Kumar, V., S. Mohanty, A. Kumar, R.P. Misra and M. Santosham et al., 2008. Effect of community-based behaviour change management on neonatal mortality in Shivgarh, Uttar Pradesh, India: A cluster-randomised controlled trial. Lancet, 372: 1151-1162.
CrossRef  |  Direct Link  |  

Lassi, Z.S., J.K. Das, R.A. Salam and Z.A. Bhutta, 2014. Evidence from community level inputs to improve quality of care for maternal and newborn health: Interventions and findings. Reprod. Health, Vol. 11. 10.1186/1742-4755-11-S2-S2

Lwanga, S.K. and S. Lemeshow, 1991. Sample Size Determination in Health Studies-a Practical Manual. 1st Edn., World Health Organization, Geneva, Switzerland, ISBN: 9789241544054, Pages: 80.

MOH., 2014. Assessment of the quality of training of community midwives in Pakistan. UK Department for International Development (UK AID), Australian Government AID (AusAID), Technical Resource Facility (TRF), Pakistan Ministry of Health, Islamabad.

MOPHP. and UNICEF., 2009. Referral manual for community midwives to provide community based care for maternal neonatal health. Ministry of Public Health and Population-Population Sector and UNICEF., Republic of Yemen.

MOPHP., 2011. Yemen national reproductive health strategy 2011-2015. Ministry of Health and Population, Population Sector/Reproductive Health, Republic of Yemen.

MOPIC., 2011. Yemen's strategic vision 2025. The Ministry of Planning and International Cooperation, Republic of Yemen.

MOPIC., 2011. Fourth five-year social and economic development plan for poverty reduction for 2011-2015. The Ministry of Planning and International Cooperation, Republic of Yemen.

Malhotra, S., S.P. Zodpey, A.L. Vidyasagaran, K. Sharma and S.S. Raj et al., 2014. Assessment of essential newborn care services in secondary-level facilities from two districts of India. J. Health Popul. Nutr., 32: 130-141.
Direct Link  |  

Ministry of Health, 2012. Observation of mother and baby in the immediate postnatal period: Consensus statements guiding practice. New Zealand College of Midwives and the Royal Australian and New Zealand College of Obstetricians and Gynaecologists, New Zealand, July 2012.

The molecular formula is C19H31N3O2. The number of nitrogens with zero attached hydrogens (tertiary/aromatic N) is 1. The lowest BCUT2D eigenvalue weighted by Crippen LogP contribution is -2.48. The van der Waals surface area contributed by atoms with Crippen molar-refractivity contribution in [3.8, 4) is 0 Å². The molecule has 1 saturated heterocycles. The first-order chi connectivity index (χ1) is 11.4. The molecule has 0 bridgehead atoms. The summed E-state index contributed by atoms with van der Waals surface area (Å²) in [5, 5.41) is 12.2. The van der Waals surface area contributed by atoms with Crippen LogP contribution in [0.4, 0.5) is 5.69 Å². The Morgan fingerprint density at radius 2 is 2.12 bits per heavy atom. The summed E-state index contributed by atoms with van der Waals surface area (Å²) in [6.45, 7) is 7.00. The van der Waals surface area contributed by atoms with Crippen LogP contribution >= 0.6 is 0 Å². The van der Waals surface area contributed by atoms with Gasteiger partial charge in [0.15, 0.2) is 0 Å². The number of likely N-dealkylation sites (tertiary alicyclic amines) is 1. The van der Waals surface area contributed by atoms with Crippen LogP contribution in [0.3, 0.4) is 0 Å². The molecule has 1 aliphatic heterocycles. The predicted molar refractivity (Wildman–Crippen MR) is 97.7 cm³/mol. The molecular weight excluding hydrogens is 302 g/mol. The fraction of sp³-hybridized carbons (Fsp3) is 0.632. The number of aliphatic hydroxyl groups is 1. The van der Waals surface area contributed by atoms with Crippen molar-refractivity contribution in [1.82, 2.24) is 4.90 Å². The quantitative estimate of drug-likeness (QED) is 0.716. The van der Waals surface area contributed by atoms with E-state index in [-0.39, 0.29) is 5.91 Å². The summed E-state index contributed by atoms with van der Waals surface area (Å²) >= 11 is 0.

Moore Stephens Yemen, 2014. Doing business in Yemen.

Mumtaz, Z., A. Cutherell and A. Bhatti, 2014. Saving mothers and newborns in communities: Strengthening community midwives to provide high quality essential newborn and maternal care in Baluchistan, Pakistan in a financially sustainable manner. BMC Pregnancy Childbirth, Vol. 14. 10.1186/1471-2393-14-131

Sandberg, J., K.O. Pettersson, G. Asp, J. Kabakyenga and A. Agardh, 2014. Inadequate knowledge of neonatal danger signs among recently delivered women in Southwestern rural Uganda: A community survey. PLoS ONE, Vol. 9. 10.1371/journal.pone.0097253

The World Bank, 2016. World bank country and lending groups.

Turkmani, S., S. Currie, J. Mungia, N. Assefi, A.J. Rahmanzai, P. Azfar and L. Bartlett, 2013. ‘Midwives are the backbone of our health system’: Lessons from Afghanistan to guide expansion of midwifery in challenging settings. Midwifery, 29: 1166-1172.
CrossRef  |  Direct Link  |  

UNDP., 2016. Human development report 2016. Human development for every one. United Nations Development Program, UNDP., New York.

UNFPA., 2012. Community midwifery services in Kenya: Implementation guidelines. 2nd Edn., August 2012, United Nations Population Fund (UNFPA), Population Council, Kenya Ministry of Health, Nairobi, Kenya, pp: 1-36.

UNICEF., 2004. Unicef Yemen situation report 2014. Key Focus: New born health.

USAID., MCHIP. and Save the Children, 2012. Postnatal care home visits: A review of the current status of implementation in five countries.

USAID., NFHP. and JHBSPH., 2007. Community-Based Maternal and Neonatal Care Program (CB-MNC). Summative Report on Program Activities and Results in Banke, Jhapa and Kanchanpur Districts from September 2005-September 2007.

USAIDS., 2016. The partograph: An essential tool for decision-making during labor.

WHO. and UNICEF., 2009. Home visits for the newborn child: A strategy to improve survival. WHO/FCH/CAH/09.02, WHO/UNICEF Joint Statement, World Health Organization, Department of Child and Adolescent Health and Development, Geneva, Switzerland.

WHO. and UNICEF., 2015. Caring for the Newborn at Home: A Training Course for Community Health Workers. World Health Organization, Geneva, Switzerland, ISBN-13: 9789241549295, Pages: 117.

WHO., 2009. Country cooperation strategy for WHO and the Republic of Yemen 2008-2013. WHO-EM/ARD/030/E/R/03.09.

WHO., 2010. WHO technical consultation on postpartum and postnatal care. WHO/MPS/10.03, Department of Making Pregnancy Safer, World Health Organization, Geneva, Switzerland.

WHO., 2015. WHO Safe Childbirth Checklist Implementation Guide: Improving the Quality of Facility-Based Delivery for Mothers and Newborns. World Health Organization, Geneva, Switzerland, ISBN-13: 9789241549455, Pages: 61.

WHO., UNFPA., UNICEF. and World Bank, 2007. Managing Complications in Pregnancy and Childbirth: A Guide for Midwives and Doctors. World Health Organization, Geneva, ISBN-10: 9241545879, Pages: 392.

©  2019 Science Alert. All Rights Reserved
Fulltext PDF References Abstract